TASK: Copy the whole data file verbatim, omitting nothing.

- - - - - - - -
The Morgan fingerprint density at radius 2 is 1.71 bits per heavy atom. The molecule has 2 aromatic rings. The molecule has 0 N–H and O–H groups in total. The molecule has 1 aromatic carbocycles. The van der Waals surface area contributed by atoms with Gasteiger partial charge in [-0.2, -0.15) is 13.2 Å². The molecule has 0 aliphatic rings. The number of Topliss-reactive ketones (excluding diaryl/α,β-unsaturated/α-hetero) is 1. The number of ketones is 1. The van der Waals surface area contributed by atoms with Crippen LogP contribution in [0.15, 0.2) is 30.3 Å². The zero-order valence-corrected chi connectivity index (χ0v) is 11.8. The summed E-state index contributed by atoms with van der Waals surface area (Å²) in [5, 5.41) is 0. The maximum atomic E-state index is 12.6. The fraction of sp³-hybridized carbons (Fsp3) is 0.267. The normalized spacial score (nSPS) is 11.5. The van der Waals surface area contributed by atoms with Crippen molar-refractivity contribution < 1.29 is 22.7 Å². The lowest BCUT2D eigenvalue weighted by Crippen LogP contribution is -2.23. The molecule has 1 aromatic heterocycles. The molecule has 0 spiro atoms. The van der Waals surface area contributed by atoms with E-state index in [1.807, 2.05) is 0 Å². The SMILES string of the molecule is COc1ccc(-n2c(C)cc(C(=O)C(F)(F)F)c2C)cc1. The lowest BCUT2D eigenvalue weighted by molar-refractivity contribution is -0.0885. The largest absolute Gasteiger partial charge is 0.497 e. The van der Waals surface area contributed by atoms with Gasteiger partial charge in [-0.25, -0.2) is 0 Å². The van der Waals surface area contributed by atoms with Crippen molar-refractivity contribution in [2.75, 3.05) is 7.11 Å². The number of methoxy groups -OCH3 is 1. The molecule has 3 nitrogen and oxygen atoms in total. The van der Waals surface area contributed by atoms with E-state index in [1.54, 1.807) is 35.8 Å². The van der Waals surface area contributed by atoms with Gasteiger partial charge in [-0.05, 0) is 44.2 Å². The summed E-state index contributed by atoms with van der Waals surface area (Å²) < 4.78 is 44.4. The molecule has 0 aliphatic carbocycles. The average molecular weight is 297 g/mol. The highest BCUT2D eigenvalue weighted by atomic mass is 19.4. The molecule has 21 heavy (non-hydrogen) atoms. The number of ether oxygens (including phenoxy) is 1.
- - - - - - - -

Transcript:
The Morgan fingerprint density at radius 2 is 1.71 bits per heavy atom. The molecule has 2 aromatic rings. The molecule has 0 N–H and O–H groups in total. The molecule has 1 aromatic carbocycles. The van der Waals surface area contributed by atoms with Gasteiger partial charge in [-0.2, -0.15) is 13.2 Å². The molecule has 0 aliphatic rings. The number of Topliss-reactive ketones (excluding diaryl/α,β-unsaturated/α-hetero) is 1. The number of ketones is 1. The van der Waals surface area contributed by atoms with Crippen LogP contribution in [0.15, 0.2) is 30.3 Å². The zero-order valence-corrected chi connectivity index (χ0v) is 11.8. The summed E-state index contributed by atoms with van der Waals surface area (Å²) in [5, 5.41) is 0. The maximum atomic E-state index is 12.6. The fraction of sp³-hybridized carbons (Fsp3) is 0.267. The normalized spacial score (nSPS) is 11.5. The van der Waals surface area contributed by atoms with Crippen molar-refractivity contribution < 1.29 is 22.7 Å². The lowest BCUT2D eigenvalue weighted by Crippen LogP contribution is -2.23. The molecule has 1 aromatic heterocycles. The molecule has 0 spiro atoms. The van der Waals surface area contributed by atoms with E-state index in [1.807, 2.05) is 0 Å². The SMILES string of the molecule is COc1ccc(-n2c(C)cc(C(=O)C(F)(F)F)c2C)cc1. The lowest BCUT2D eigenvalue weighted by molar-refractivity contribution is -0.0885. The largest absolute Gasteiger partial charge is 0.497 e. The van der Waals surface area contributed by atoms with Gasteiger partial charge in [-0.25, -0.2) is 0 Å². The van der Waals surface area contributed by atoms with Crippen molar-refractivity contribution in [2.75, 3.05) is 7.11 Å². The number of methoxy groups -OCH3 is 1. The molecule has 3 nitrogen and oxygen atoms in total. The van der Waals surface area contributed by atoms with E-state index in [1.54, 1.807) is 35.8 Å². The van der Waals surface area contributed by atoms with Gasteiger partial charge in [-0.05, 0) is 44.2 Å². The summed E-state index contributed by atoms with van der Waals surface area (Å²) < 4.78 is 44.4. The molecule has 0 aliphatic carbocycles. The average molecular weight is 297 g/mol. The highest BCUT2D eigenvalue weighted by atomic mass is 19.4. The molecule has 21 heavy (non-hydrogen) atoms. The number of ether oxygens (including phenoxy) is 1.